IoT automation

Intel IoT and the Next Stage of Industrial Automation

For over two centuries business and industrial progress has been sparked by replacing hands-on processes with mechanized, automated, increasingly intelligent alternatives. That was the case when Jacquard looms replaced hand weaving, when assembly lines supplanted hand-crafted goods and when transactional computing systems, like the IBM mainframe replicated the work of armies of bookkeepers.

The fact is that IT solutions have driven or underlaid the advances that businesses have achieved during the past five decades, including elemental shifts in manufacturing, communications, travel and commerce. But it seems entirely possible that what most people call the Internet of Things (IoT) may dwarf previous technological achievements.

Why so? Because along with fully leveraging existing and emerging IT innovations, IoT promises to be orders of magnitude larger, more complex and more widely dispersed than anything businesses and consumers have ever seen. IoT systems are also growing at remarkable speed with common predictions of 20B to 50B IoT sensors deployed by 2020.

However, significant practical tripping points litter the road to that cheerily optimistic future, especially in regards to how long it takes and how difficult it is to deploy, provision and secure IoT devices and infrastructures. That’s why the new IoT scaling and security offerings Intel announced at the IoT Solutions World Congress are worth a closer look.

Intel meets/matches IoT challenges

What IoT issues does Intel aim to address? Today, the vast majority of IoT devices are manually installed. That doesn’t seem like such a big deal on the face of it. After all, simplified software installation and updates, along with “plug and play” device recognition/implementation tools have taken much of the pain out of consumer and business technologies.

But as Intel noted in its announcement (referencing a recent Kaiser Associates’ study), IoT deployments, including coordinating the team efforts of installers, IT network tech and operations teams, typically take 20+ minutes per endpoint device. That is, an effective team that faces minimal problems can only install around 5,000 IoT endpoints, like so-called “smart” light bulbs per year. Factor that number into a single billion and the scope of scaling into tens of billions of IoT devices becomes exponentially clear.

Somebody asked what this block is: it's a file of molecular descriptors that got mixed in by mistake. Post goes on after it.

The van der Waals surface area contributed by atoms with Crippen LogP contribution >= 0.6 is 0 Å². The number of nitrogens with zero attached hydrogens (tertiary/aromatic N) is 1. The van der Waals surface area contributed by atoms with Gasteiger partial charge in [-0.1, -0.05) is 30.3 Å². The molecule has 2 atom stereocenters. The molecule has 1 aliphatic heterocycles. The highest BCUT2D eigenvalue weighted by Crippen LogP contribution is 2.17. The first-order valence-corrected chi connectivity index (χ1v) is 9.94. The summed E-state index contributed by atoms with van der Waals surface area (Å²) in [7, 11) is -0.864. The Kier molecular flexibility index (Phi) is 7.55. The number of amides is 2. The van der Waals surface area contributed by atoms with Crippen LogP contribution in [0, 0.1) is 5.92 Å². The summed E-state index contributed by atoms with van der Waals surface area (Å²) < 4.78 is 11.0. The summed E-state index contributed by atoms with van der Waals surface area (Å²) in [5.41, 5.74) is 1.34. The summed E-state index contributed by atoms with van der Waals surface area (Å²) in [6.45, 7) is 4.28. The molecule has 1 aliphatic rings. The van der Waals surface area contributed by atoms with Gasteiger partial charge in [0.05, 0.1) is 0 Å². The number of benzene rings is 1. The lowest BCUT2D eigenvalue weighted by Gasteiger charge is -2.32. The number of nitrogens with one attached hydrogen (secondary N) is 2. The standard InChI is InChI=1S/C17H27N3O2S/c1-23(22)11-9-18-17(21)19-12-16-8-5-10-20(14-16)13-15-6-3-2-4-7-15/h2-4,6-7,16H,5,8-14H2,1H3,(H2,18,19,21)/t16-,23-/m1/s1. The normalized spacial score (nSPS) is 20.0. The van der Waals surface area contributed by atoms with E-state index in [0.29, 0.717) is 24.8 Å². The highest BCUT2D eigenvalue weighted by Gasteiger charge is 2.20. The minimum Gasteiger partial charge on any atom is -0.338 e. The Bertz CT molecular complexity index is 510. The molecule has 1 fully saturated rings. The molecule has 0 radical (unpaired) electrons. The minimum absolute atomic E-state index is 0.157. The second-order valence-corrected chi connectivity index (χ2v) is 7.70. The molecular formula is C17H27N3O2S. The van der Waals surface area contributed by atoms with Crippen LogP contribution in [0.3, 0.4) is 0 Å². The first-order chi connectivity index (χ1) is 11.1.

So what is Intel doing about it? The company’s new Secure Device Onboard (Intel SDO) speeds and automates IoT device provisioning with automated “Zero Touch” plug & play-style features that seamlessly work across hundreds or thousands of devices. As a result, Intel says that SDO can bring IoT devices online in seconds, drastically improving provisioning speed and efficiency while maintaining maximal security.

Securing IoT deployments is crucial, especially considering how well-organized and funded hackers are increasingly targeting corporate and public sector IT infrastructures. So how does that aspect of Intel’s solution work? SDO leverages Intel Enhanced Privacy ID (EPID) to anonymously authenticate IoT devices and establish encrypted tunnels for network communications.

Introduced in 2008, it has been used to secure over 2.7B security keys for Intel and non-Intel MCU processors. In other words, Intel’s SDO will notably speed IoT provisioning while maintaining network security with well-established, field-tested Intel EPID technologies.

Final analysis

Finally, Intel is expanding the availability of SDO across IoT ecosystems via agreements with silicon vendors, including Cypress Semiconductor, Infineon and Microchip to add EPID capabilities into their own IoT solutions. Plus, cloud services providers, including AWS, Google Cloud, Microsoft Azure and Wind River Helix Device Cloud plan to support Intel SDO’s Zero Touch model in their own IoT solutions and services.

This is all likely to strengthen and speed the shift toward industrial IoT that we’ve seen over the past 12-24 months. That’s hardly a surprise since the practical value of IoT to and the investment capacity of businesses makes them attractive prospects to vendors. But that growing interest also exacerbates IOT’s problems.

To date, those challenges have seemed nearly insurmountable, especially if estimates of the IoT markets scaling to tens of billions of connected devices by 2020 are to be believed. That goal is clearly what Intel aims to help its customers and partners achieve with its automated Secure Device Onboard Zero Touch model and Enhanced Privacy ID security features. Thanks to Intel, the future of industrial IoT just got a whole lot brighter.

Comments are closed.

Scroll to Top